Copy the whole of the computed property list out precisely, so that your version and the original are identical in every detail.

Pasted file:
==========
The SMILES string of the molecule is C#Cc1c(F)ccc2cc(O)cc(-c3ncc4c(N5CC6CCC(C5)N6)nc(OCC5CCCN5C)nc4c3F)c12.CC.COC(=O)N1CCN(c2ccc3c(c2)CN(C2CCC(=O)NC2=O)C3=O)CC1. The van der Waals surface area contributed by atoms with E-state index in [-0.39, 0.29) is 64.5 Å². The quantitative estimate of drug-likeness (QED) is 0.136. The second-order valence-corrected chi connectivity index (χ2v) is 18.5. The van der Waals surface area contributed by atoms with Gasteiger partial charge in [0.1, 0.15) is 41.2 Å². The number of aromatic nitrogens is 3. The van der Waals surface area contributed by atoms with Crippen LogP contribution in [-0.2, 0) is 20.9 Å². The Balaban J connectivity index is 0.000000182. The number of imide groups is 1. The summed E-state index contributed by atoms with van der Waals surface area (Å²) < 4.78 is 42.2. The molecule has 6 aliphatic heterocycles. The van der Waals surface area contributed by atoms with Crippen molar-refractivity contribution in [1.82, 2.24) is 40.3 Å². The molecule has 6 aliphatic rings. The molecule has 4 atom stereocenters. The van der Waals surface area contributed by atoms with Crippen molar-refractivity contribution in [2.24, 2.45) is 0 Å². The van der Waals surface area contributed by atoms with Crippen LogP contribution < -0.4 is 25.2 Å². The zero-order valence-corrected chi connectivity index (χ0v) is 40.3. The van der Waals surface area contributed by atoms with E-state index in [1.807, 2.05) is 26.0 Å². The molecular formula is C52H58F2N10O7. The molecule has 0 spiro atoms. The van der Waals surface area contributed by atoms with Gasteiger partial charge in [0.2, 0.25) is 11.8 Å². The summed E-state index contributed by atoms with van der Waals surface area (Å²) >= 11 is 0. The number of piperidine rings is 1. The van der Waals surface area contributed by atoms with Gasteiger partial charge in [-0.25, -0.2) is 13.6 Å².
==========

The SMILES string of the molecule is C#Cc1c(F)ccc2cc(O)cc(-c3ncc4c(N5CC6CCC(C5)N6)nc(OCC5CCCN5C)nc4c3F)c12.CC.COC(=O)N1CCN(c2ccc3c(c2)CN(C2CCC(=O)NC2=O)C3=O)CC1. The van der Waals surface area contributed by atoms with E-state index in [-0.39, 0.29) is 64.5 Å². The quantitative estimate of drug-likeness (QED) is 0.136. The second-order valence-corrected chi connectivity index (χ2v) is 18.5. The van der Waals surface area contributed by atoms with Gasteiger partial charge in [0.1, 0.15) is 41.2 Å². The number of aromatic nitrogens is 3. The van der Waals surface area contributed by atoms with Crippen LogP contribution in [-0.2, 0) is 20.9 Å². The Balaban J connectivity index is 0.000000182. The number of imide groups is 1. The summed E-state index contributed by atoms with van der Waals surface area (Å²) < 4.78 is 42.2. The molecule has 6 aliphatic heterocycles. The van der Waals surface area contributed by atoms with Crippen molar-refractivity contribution in [1.82, 2.24) is 40.3 Å². The molecule has 6 aliphatic rings. The molecule has 4 atom stereocenters. The van der Waals surface area contributed by atoms with Crippen molar-refractivity contribution in [2.24, 2.45) is 0 Å². The van der Waals surface area contributed by atoms with Crippen LogP contribution < -0.4 is 25.2 Å². The zero-order valence-corrected chi connectivity index (χ0v) is 40.3. The van der Waals surface area contributed by atoms with E-state index in [1.807, 2.05) is 26.0 Å². The molecular formula is C52H58F2N10O7. The molecule has 0 spiro atoms. The van der Waals surface area contributed by atoms with Gasteiger partial charge in [0.2, 0.25) is 11.8 Å². The summed E-state index contributed by atoms with van der Waals surface area (Å²) >= 11 is 0. The number of piperidine rings is 1. The van der Waals surface area contributed by atoms with Gasteiger partial charge in [-0.25, -0.2) is 13.6 Å².